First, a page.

The term, the Great Resignation, was coined in America during the pandemic when people were confronted with the stark reality that our lives are fragile and can be cut short.
We watched friends and family become ill and die, and as our homes doubled up as our places of work, a realisation set in about how much time we dedicate to the workplace – at the expense of seeing those who mean most to us and doing what means most to us.
These experiences prompted a mass reassessment of our work-life balance and what’s really important. It was a sentiment shared by people the world over.
This re-evaluation collided with what was already occurring among Generation Z, who were already putting purpose above the pay in regards to what motivated them most when it came to work-related choices.
A huge amount of self-reflection and inter-reflection ensued, across the workplace and across generations.
Cue, the Great Resignation.
Cracks, previously papered over, were exposed and deepened.
For many, the reason people enjoyed their jobs was that they enjoyed being with the people around them; we are by nature social animals. But as we started working from home and the ‘workplace camaraderie’ disappeared, so did people’s source of enjoyment. What remained was bland and unfulfilling.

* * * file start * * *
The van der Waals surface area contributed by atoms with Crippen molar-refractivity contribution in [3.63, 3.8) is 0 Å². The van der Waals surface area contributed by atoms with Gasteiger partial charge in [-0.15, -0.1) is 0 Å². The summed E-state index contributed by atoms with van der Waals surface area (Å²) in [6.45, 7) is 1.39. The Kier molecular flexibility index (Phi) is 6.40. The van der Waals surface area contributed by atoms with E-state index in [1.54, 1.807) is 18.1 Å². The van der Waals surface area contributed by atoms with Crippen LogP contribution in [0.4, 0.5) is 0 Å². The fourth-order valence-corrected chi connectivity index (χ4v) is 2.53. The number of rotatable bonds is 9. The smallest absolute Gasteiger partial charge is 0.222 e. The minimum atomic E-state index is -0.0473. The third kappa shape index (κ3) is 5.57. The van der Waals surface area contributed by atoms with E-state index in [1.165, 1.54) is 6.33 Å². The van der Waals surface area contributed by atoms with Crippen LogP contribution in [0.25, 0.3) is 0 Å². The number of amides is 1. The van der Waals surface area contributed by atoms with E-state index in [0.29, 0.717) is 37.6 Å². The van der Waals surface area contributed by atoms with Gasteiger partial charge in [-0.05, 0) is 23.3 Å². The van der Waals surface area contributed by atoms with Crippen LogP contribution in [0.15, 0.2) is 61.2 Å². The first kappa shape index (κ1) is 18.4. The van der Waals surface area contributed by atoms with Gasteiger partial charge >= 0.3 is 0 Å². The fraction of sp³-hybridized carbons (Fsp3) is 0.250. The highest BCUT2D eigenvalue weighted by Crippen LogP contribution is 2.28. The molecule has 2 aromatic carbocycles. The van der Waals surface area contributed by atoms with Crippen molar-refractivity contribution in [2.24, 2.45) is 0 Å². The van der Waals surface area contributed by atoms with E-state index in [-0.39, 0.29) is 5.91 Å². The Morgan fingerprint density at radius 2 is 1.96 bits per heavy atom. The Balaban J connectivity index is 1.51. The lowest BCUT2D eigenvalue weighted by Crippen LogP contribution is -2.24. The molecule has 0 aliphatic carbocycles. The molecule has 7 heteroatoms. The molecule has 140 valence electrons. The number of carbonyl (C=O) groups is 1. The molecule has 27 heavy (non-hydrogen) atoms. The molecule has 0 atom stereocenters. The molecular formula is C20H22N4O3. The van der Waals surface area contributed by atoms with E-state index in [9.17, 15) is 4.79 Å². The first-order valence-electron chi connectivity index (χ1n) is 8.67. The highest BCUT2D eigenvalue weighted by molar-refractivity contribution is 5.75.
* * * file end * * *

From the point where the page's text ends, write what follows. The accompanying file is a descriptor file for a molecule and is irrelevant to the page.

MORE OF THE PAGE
Companies with traditional, hierarchical, bureaucratic business models were impacted most by this shift as people sought a better work-life balance. Those with flatter structures, empowering environments and, above all, a clear sense of purpose adjusted swiftly and positively.
But, we’re in a situation where around a third to half of the employees are considering leaving their current employment in the next year.
This is wow!
The cost of rehiring someone is the equivalent of around two-thirds of an outgoing employee’s salary. The cost, coupled with the loss of experience, amounts to a huge deficit for any business.
Companies have to think really carefully now about how to retain their talent to turn the situation around so the Great Resignation flips on its head and becomes the Great Retention.
A coaching culture, or culture of open conversations, is needed; a culture where people genuinely engage with one another to understand what people want and what challenges they face, creating a sense of wellbeing and belonging.
Traditional incentives, like bonuses or gym memberships, are not cutting it. These commodified rewards don’t meet the needs of today’s workforce, made up of people craving a deeper sense of purpose and a deeper emotional connection with the organisations they’re part of.
In these uncertain and challenging times, fresh thinking is required among leaders; thinking which includes a will to inspire trust, credibility, compassion, stability, and hope. Creating a coaching culture, which revolves around openness, engagement, empathy, and ultimately an investment in people, will form the foundation from which retention can be secured.
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